Instead, in a similar way to Donald Trump, he uses Twitter rather than press releases to communicate.
And on Friday, he was in full Elon Musk tweet mode.
A new book is coming out about the Tesla CEO. One story is that in 2016 – when Tesla was in trouble – Musk reached out to Apple’s Tim Cook, who he thought might want to buy the company.
The story goes that Elon Musk insisted that as part of the deal, he be made CEO of Apple. Tim Cook told him where to go.
Elon Musk said something similar last month whilst giving evidence in court.
Talking about being CEO of Tesla, he said: “I rather hate it and I would much prefer to spend my time on design and engineering.”
I don’t want to be CEO of anything
— Elon Musk (@elonmusk) July 30, 2021
He also gave a reason for why he continues to be Tesla boss: “I have to or, frankly, Tesla is going to die.”
Tesla is by far the most valuable car company in the world.
And yet it is striking that running that company isn’t enough for Musk.
He’s the boss of Space X – which was in April awarded a contract by NASA to put people onto the moon.
He also founded The Boring Company in 2016, which aims to revolutionise travel through advances in tunnelling technology. Perhaps tellingly, he is not CEO.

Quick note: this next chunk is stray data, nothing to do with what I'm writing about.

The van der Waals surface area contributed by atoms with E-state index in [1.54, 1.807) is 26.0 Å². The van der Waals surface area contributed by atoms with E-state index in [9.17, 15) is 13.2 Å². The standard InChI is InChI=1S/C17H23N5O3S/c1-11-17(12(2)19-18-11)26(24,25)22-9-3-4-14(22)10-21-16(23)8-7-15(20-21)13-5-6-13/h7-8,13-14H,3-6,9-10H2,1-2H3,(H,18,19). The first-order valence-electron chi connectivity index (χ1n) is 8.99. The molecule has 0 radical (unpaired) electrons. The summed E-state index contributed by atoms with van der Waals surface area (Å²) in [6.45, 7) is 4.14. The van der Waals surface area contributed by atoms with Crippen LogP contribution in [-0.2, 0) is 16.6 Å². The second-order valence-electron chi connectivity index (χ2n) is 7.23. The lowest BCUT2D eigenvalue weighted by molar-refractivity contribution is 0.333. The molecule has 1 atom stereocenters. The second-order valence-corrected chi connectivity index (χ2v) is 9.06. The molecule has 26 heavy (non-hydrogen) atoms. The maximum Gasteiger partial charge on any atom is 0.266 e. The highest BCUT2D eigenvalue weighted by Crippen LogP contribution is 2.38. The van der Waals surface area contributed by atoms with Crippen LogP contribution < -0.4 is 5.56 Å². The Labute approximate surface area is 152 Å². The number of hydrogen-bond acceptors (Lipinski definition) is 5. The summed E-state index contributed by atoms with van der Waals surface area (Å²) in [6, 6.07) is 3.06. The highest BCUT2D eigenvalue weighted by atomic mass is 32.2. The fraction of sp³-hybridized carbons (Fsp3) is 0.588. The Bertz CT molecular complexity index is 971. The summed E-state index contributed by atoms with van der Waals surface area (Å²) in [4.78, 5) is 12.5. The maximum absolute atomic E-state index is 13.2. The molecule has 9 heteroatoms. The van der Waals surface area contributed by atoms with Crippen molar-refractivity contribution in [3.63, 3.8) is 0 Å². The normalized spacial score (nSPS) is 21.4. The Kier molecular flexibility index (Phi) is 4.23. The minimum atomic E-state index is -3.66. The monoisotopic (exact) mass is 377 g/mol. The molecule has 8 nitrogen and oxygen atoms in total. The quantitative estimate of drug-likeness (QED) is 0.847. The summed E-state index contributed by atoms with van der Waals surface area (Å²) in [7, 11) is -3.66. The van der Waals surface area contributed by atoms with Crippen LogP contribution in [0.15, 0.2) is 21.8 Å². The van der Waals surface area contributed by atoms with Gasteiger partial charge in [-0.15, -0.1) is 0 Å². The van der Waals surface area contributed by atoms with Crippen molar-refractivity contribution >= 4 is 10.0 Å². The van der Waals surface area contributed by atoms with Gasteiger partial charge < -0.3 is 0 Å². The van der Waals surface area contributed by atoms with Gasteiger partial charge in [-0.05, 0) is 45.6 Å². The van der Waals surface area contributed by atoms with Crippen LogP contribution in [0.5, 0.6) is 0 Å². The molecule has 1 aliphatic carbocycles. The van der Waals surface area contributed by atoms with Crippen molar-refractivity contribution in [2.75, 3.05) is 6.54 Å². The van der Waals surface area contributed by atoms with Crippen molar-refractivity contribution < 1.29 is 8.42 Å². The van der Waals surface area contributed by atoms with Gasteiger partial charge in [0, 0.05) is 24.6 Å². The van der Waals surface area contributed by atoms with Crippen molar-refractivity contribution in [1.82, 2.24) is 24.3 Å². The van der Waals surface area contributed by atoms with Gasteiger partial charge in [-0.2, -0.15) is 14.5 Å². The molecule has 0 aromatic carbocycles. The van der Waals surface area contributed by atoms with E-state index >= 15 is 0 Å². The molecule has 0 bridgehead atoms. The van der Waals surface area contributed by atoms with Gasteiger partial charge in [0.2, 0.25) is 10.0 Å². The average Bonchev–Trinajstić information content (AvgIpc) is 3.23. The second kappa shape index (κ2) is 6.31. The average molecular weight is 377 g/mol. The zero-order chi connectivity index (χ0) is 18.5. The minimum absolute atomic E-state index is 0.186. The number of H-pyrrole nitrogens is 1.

Apple’s Steve Jobs, Google’s Larry Page and Sergey Brin, Microsoft’s Bill Gates were all visionaries.
The current CEOs of those companies are very different people. Apple’s Tim Cook, Google’s Sundar Pichai and Microsoft’s Satya Nadella are more than capable leaders. But few would describe them as revolutionaries.
Along with tremendous growth, the Tesla boss has caused all sorts of headaches for Tesla shareholders.
He is currently being sued by shareholders who claim the carmaker’s money was wasted on buying SolarCity, which – they say – was running out of money.
At the time of the deal, Mr Musk owned a 22% stake in both Tesla and SolarCity.
Elon Musk may be the second richest person on the planet, but, strangely, he doesn’t feel he has the freedom to do what he wants.